Since its inception in 1953, the Safari Rally’s reputation as one of the toughest events on the international rally circuit gave it great kudos, until governance woes removed it in 2003 from the World Rally Championship roster.The East African Safari Classic rally, set up that same year, has taken its place as the wildest, most gruelling rally around.
Almost double the number of days and eschewing technological advances of later years, the Classic allows only cars built before 1978 to enter, and returns to the harder conditions and purer driving spirit contained in the early years of the original Safari Rally. It is, however, longer at nine days rather than the original five (the modern rally stops for night halts). Cars have limited back up during their tough journey. Here are a few snippets of information about this classic motor event flagging off tomorrow in Mombasa.
1. The rally covers 3330 kms going through Kenya and Tanzania, with long driving stages and minimal back up. The longest stage is 155kms on day seven near Arusha.
2. It’s an open road rally, meaning the competitive sections aren’t closed off to the public. Goats, wandering villagers and wildlife are some of the hazards that rally cars need to be aware of as they power along.
3. Some 53 cars will be taking part in 2015. With staff, crew and back up, it means the EASC roadshow is some 500 strong as it moves through Kenya and Tanzania.
4. There is a serious preponderance of Porsche 911’s, with 21 of the German sports cars starting this year. Datsuns are the next most popular vehicle with 13 entered, Among other nostalgia filled cars, are 11 Ford Escorts, a couple of Triumphs, a Ferrari, a Mercedes 450 SLC, a trusty Peugeot 504 and a Trabant.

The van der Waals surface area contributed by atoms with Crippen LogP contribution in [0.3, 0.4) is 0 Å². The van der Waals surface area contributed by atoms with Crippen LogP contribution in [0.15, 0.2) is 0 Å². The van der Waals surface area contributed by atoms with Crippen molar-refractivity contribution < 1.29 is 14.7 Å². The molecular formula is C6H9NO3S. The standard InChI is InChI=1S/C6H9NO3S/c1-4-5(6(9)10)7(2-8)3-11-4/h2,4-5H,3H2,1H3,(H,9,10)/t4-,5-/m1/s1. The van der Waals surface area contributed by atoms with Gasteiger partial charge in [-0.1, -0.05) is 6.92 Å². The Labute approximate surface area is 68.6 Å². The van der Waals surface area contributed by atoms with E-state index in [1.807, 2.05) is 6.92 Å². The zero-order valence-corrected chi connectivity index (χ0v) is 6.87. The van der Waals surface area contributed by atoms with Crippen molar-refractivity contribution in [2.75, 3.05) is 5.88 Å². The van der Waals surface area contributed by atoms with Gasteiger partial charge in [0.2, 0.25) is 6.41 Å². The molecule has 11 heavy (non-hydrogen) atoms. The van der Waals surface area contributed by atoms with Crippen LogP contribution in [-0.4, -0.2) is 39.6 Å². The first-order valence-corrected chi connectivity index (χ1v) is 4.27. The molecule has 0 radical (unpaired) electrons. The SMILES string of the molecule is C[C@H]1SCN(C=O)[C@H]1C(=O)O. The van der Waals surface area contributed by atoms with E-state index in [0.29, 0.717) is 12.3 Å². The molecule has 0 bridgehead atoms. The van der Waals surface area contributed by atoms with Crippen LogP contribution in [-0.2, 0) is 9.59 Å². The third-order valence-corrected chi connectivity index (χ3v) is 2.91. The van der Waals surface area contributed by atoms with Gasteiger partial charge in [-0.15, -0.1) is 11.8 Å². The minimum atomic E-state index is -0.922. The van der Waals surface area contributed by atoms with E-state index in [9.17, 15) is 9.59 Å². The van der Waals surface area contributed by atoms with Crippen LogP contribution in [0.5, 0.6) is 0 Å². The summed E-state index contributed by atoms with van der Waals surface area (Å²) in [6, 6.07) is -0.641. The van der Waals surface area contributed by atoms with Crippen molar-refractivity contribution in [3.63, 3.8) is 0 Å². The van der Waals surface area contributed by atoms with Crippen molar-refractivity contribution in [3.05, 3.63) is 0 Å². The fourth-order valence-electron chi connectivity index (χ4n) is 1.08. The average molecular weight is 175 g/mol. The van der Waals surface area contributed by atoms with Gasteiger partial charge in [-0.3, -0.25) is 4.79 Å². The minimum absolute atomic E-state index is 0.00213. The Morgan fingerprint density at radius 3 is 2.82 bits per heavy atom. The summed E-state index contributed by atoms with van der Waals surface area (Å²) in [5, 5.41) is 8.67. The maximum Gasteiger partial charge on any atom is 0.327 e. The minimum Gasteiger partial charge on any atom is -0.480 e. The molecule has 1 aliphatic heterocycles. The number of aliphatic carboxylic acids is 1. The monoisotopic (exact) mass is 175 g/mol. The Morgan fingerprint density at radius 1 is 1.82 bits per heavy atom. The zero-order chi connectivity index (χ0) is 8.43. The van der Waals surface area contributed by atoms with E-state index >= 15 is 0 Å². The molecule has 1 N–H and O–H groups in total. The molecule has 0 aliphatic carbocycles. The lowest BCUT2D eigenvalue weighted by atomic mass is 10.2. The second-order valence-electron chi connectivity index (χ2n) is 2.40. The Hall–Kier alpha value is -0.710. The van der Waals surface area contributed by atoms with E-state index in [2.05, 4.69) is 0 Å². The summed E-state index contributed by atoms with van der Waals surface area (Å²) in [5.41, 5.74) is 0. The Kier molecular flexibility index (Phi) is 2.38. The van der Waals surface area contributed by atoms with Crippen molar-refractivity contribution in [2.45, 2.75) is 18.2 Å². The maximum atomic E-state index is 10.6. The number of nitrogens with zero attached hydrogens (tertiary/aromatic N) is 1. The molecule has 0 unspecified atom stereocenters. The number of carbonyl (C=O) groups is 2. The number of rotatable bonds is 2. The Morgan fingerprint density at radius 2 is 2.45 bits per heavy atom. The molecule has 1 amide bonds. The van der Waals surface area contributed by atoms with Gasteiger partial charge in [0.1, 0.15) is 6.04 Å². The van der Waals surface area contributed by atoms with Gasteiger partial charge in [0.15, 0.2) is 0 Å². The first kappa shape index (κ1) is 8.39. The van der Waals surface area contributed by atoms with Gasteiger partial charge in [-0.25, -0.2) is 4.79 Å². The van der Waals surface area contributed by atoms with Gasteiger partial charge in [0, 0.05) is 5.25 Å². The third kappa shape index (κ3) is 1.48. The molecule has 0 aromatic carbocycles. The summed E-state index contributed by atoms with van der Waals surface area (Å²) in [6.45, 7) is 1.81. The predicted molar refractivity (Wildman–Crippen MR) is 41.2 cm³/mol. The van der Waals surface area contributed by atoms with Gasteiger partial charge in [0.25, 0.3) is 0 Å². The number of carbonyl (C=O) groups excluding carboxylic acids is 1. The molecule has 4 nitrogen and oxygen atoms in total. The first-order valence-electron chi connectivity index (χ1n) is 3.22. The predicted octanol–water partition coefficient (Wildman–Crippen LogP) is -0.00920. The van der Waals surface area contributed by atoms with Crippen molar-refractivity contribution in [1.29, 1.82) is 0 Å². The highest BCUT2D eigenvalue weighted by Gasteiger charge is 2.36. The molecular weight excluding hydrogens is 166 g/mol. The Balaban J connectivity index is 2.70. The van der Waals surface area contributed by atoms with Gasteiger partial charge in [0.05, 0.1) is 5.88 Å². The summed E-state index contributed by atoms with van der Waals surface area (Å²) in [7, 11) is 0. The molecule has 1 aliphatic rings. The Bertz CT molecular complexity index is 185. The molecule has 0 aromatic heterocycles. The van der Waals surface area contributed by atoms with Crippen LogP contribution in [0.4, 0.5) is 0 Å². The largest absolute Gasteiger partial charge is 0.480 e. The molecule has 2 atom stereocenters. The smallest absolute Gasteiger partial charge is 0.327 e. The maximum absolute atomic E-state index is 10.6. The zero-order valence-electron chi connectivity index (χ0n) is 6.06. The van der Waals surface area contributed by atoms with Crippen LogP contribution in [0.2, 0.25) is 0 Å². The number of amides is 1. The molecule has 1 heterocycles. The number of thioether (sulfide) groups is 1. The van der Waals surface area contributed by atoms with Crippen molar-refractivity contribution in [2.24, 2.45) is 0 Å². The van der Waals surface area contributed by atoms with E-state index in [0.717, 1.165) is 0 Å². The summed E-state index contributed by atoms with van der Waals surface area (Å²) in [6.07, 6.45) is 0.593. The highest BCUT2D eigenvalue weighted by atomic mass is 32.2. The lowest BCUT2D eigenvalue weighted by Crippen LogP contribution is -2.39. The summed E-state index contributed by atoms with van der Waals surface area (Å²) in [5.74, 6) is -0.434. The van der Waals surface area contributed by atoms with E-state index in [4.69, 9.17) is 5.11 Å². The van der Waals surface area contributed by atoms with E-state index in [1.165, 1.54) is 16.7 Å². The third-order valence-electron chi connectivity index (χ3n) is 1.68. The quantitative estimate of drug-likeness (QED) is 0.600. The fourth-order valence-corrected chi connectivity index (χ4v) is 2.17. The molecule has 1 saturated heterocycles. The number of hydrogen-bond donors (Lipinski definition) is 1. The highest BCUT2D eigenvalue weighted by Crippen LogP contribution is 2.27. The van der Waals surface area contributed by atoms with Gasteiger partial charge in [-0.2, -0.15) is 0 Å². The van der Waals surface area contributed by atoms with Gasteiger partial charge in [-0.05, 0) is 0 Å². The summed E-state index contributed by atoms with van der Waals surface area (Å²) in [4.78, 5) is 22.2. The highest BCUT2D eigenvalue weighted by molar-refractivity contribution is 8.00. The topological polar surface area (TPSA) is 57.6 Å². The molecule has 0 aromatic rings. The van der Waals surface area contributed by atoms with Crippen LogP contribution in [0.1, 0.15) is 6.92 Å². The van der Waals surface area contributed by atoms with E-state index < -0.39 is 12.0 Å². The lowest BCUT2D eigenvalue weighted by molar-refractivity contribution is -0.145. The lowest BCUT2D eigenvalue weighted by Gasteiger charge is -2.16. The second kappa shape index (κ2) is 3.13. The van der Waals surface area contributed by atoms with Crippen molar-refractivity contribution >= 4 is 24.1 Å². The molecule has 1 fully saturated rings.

5. The oldest driver is German Bernhard Kessel, 77 driving a Porsche 911. He is closely followed by Jayant Shah, 73 from Tanzania, also driving a Porsche 911.
6. Jürgen Bertl, Team Manager for Bernhard Kessel has taken part in 27 Safari rallies over a period of 43 years as both team manger and competitor making him a true veteran of the event.
7. There are many faithful repeat entrants. Overseas competitors like UK’s Nick Mason, Sweden’s Stig Blomqvist and Belgium’s Gerard Marcy have all done more than three Safari Classic rallies. From homegrown talent Carl Tundo, Ian Duncan, Alistair Cavenagh, Jonathan Savage, Marzio Kravas, Jonathan Somen, Aslam Khan, Ramesh Vishram, Kishen Bhanderi are all long-term rally faithfuls.
8. A team of motorsport medics, led by UK based emergency medicine and trauma doctor Harjinder Chaggar monitors this tough challenging event, circulating above the rally cars in helicopters, and travelling the roads in ambulances. Issues they have dealt with in the past range from spinal injuries to heatstroke, burns to heart attack – all in remote and hostile environments.
9. The country in which most terrain is driven is Kenya, so local heroes are a big thing. On the last rally, Ian Duncan clinched his second EASC win in a grueling final in which he and Stig Blomqvist were only 19 seconds apart in the final stages of the rally. Blomqvist’s puncture on the last competitive section led to his loss and Duncan’s gain.
10. Clerk of the Course Richard Leeke celebrates 50 years in motorsports this year, having taken part in his first rally aged 15 in South Africa.
11. This year’s rally introduces the ‘screamer”. Never before used on the EASC, this Proximity Warning Device is particularly useful in dusty conditions. Installed in each car, it flashes a green light when two cars come within 200m of each other. If the front car doesn’t yield to the faster car behind, a button can be pressed which changes the light to a flashing red and emits a high pitched siren compelling the slower car to yield with safety.
12. There are plenty drivers supporting good causes this year. Race4Health cars 3 Blomqvist, 6 Goransson, 15 Von Schinkel, 16 Johansson and 18 Samuelsson are back again raising funds for a host of charities including Alzheimer’s and Project Playground. Car 48 Chauhan is saving rhinos, as is Car 52 Lakhani. The Tundo’s in cars 5 and 30 have focused on Movember and a refuge for abused girls in Nakuru. Car 7 Bell is supporting an orphanage in Zambia. Car 17 Roman, is giving to Unicef, Car 26 Shah, donates to underprivileged kids in Tanzania and car 29 Mason continues to support Osiligi orphanage. More details of how to donate can be found in the EASC 2015 souvenir program.